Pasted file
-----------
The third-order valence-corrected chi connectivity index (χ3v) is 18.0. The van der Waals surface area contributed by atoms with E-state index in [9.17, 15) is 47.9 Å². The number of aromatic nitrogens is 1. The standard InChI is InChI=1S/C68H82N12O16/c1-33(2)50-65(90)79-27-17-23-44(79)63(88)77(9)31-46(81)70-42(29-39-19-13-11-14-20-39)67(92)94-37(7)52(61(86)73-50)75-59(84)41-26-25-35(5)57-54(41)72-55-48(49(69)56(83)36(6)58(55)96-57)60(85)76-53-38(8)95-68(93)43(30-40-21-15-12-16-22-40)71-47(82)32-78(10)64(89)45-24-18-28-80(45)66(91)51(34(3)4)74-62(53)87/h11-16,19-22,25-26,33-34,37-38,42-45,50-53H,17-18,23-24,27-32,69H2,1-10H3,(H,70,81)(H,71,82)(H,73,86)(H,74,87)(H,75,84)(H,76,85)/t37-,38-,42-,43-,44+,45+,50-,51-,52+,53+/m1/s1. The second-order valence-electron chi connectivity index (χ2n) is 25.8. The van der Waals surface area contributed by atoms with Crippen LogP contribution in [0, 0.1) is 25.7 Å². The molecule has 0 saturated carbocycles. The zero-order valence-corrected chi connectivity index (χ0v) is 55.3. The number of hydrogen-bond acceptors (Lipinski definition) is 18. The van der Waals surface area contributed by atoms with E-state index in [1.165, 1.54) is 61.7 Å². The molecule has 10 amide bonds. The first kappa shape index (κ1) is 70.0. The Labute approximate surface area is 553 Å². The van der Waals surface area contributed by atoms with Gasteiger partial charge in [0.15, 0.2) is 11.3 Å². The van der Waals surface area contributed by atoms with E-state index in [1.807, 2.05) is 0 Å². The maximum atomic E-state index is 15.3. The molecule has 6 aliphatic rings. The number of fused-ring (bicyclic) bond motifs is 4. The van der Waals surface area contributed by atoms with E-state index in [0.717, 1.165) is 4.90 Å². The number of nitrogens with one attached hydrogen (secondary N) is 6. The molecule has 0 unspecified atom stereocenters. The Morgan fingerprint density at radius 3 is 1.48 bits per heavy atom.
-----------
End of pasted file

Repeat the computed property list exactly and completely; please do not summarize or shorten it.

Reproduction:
The third-order valence-corrected chi connectivity index (χ3v) is 18.0. The van der Waals surface area contributed by atoms with E-state index in [9.17, 15) is 47.9 Å². The number of aromatic nitrogens is 1. The standard InChI is InChI=1S/C68H82N12O16/c1-33(2)50-65(90)79-27-17-23-44(79)63(88)77(9)31-46(81)70-42(29-39-19-13-11-14-20-39)67(92)94-37(7)52(61(86)73-50)75-59(84)41-26-25-35(5)57-54(41)72-55-48(49(69)56(83)36(6)58(55)96-57)60(85)76-53-38(8)95-68(93)43(30-40-21-15-12-16-22-40)71-47(82)32-78(10)64(89)45-24-18-28-80(45)66(91)51(34(3)4)74-62(53)87/h11-16,19-22,25-26,33-34,37-38,42-45,50-53H,17-18,23-24,27-32,69H2,1-10H3,(H,70,81)(H,71,82)(H,73,86)(H,74,87)(H,75,84)(H,76,85)/t37-,38-,42-,43-,44+,45+,50-,51-,52+,53+/m1/s1. The second-order valence-electron chi connectivity index (χ2n) is 25.8. The van der Waals surface area contributed by atoms with Crippen LogP contribution in [0, 0.1) is 25.7 Å². The molecule has 0 saturated carbocycles. The zero-order valence-corrected chi connectivity index (χ0v) is 55.3. The number of hydrogen-bond acceptors (Lipinski definition) is 18. The van der Waals surface area contributed by atoms with E-state index in [1.165, 1.54) is 61.7 Å². The molecule has 10 amide bonds. The first kappa shape index (κ1) is 70.0. The Labute approximate surface area is 553 Å². The van der Waals surface area contributed by atoms with Gasteiger partial charge in [0.15, 0.2) is 11.3 Å². The van der Waals surface area contributed by atoms with E-state index in [1.807, 2.05) is 0 Å². The maximum atomic E-state index is 15.3. The molecule has 6 aliphatic rings. The number of fused-ring (bicyclic) bond motifs is 4. The van der Waals surface area contributed by atoms with E-state index in [0.717, 1.165) is 4.90 Å². The number of nitrogens with one attached hydrogen (secondary N) is 6. The molecule has 0 unspecified atom stereocenters. The Morgan fingerprint density at radius 3 is 1.48 bits per heavy atom.